27| Comment: Libya is not Ready for a Political Solution
3| Libya Rebels Welcome African Union’s Gaddafi-Free Talks Offer
12| Nato Suggests Ramadan Libya Ceasefire
17| NATO Chief Cautious on Libya Ceasefire
20| France: Ceasefire Deal Could Include Gaddafi Remaining in Libya
21| France Says Gadaffi Can Stay in Libya if He Relinquishes Power
22| UN Peace Envoy Suggests a Ceasefire to be Declared
22| UN Plan Sees Unity Government in Post-Gaddafi Libya
26| Comment: Libya’s Stalemate Shows it is Time to Tempt Gaddafi Out, Not Blast Him Out
28| UN Official: Truce and Transitional Pact Key to Ending Libya Crisis
12| UN Calls for Ceasefire in Libya and Political Talks by Gaddafi and Rebels
15| UN Envoy Seeks Ceasefire to Break Impasse in Libya with Tunisia Meetings
18| Gaddafi Regime Urges Ceasefire as Libya Rebels Claim Control of Key Refinery
18| Casualties Mount in West Libya as Regime Urges Ceasefire
18| Libya Regime PM Calls for a Ceasefire
19| Libya Regime Calls for Ceasefire
24| Gaddafi’s Son Offers to Broker Ceasefire
Clearly Gaddafi tried numerous times—even before the UN’s resolution—to get a ceasefire but NATO and the “rebels” consistently rejected and chose instead to keep on attacking in order to overthrow the government (which is illegal and not a part of the mandate). In fact, in some instances the attackers said they would only adhere to the UN resolution if Gaddafi stepped down, which again is not part of the resolution.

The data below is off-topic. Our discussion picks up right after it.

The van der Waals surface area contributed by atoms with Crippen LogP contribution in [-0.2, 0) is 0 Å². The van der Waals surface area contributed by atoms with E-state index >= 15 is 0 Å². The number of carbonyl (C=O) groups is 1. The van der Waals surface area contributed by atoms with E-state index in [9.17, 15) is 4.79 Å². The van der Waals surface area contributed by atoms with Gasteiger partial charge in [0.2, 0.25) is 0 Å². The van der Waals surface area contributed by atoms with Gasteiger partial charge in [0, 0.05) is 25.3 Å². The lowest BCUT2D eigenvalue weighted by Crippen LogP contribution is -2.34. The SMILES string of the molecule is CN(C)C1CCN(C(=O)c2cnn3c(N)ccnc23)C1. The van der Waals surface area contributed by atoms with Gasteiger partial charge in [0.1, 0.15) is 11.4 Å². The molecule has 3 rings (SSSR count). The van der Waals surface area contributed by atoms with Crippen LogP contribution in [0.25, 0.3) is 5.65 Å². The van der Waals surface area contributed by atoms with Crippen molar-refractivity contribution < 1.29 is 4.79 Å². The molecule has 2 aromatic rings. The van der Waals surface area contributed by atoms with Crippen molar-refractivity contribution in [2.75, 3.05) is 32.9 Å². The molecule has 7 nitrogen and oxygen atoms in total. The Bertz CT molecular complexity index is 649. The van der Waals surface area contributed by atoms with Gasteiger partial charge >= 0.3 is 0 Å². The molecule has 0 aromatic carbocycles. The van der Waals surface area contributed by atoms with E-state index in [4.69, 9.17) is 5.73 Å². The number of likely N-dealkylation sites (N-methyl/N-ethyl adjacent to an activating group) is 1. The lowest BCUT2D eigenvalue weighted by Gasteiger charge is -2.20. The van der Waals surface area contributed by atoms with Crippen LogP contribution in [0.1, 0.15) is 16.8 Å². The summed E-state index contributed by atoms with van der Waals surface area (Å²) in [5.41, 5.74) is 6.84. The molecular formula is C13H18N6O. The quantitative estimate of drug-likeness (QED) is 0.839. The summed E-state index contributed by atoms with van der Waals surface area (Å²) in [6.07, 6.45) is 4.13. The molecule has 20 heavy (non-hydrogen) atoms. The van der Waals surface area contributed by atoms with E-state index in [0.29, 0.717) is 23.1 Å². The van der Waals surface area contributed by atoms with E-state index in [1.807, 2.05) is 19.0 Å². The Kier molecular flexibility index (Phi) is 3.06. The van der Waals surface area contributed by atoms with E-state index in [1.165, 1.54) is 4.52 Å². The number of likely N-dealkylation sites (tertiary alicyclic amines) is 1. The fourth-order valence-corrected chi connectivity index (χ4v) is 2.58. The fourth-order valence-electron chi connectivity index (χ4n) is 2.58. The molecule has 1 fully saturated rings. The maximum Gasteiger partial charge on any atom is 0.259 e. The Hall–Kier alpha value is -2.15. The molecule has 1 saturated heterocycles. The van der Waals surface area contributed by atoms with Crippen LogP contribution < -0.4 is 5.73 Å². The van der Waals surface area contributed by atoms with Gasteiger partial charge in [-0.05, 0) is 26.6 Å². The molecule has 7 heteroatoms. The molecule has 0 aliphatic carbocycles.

And a closer look at their attacks show them to be in violation of UN resolution 1973 as well since the resolution clearly stated, “Demanding an immediate [...] end to the current attacks against civilians,” as well as it, “Authorizes Member States [...] to protect civilians and civilian populated areas under threat of attack.”
In the case of Sirte, the “rebels” openly admit that they are shelling civilians, and with NATO carrying out the bombing raids that are targeting these “citizen vounteers,” that the “rebels” say have “chosen to die,” NATO is doing the exact opposite of what the resolution calls for.
But it’s not just limited to Sirte. As covered above, black Africans have been subjected to horrible abuses by the “rebels.” All of this easily found in the press. And the perpetrators are the so-called “liberators.”
Furthermore, the resolution also calls for, “rapid and unimpeded passage of humanitarian assistance.” Yet, here again, the “rebels” openly admit to blocking it in Sirte in order to punish the civilian population, as was reported in the Wall Street Journal: “We have to make sure that no supplies get in . . .”
The resolution was used as a pretext to wage a war of aggression and regime change that has gone way beyond its stated purpose, while NATO facilitated, and participated with, terrorists and racists to cause a much bigger humanitarian catastrophe than the exaggerated one they claimed to have been moralistically trying to stop.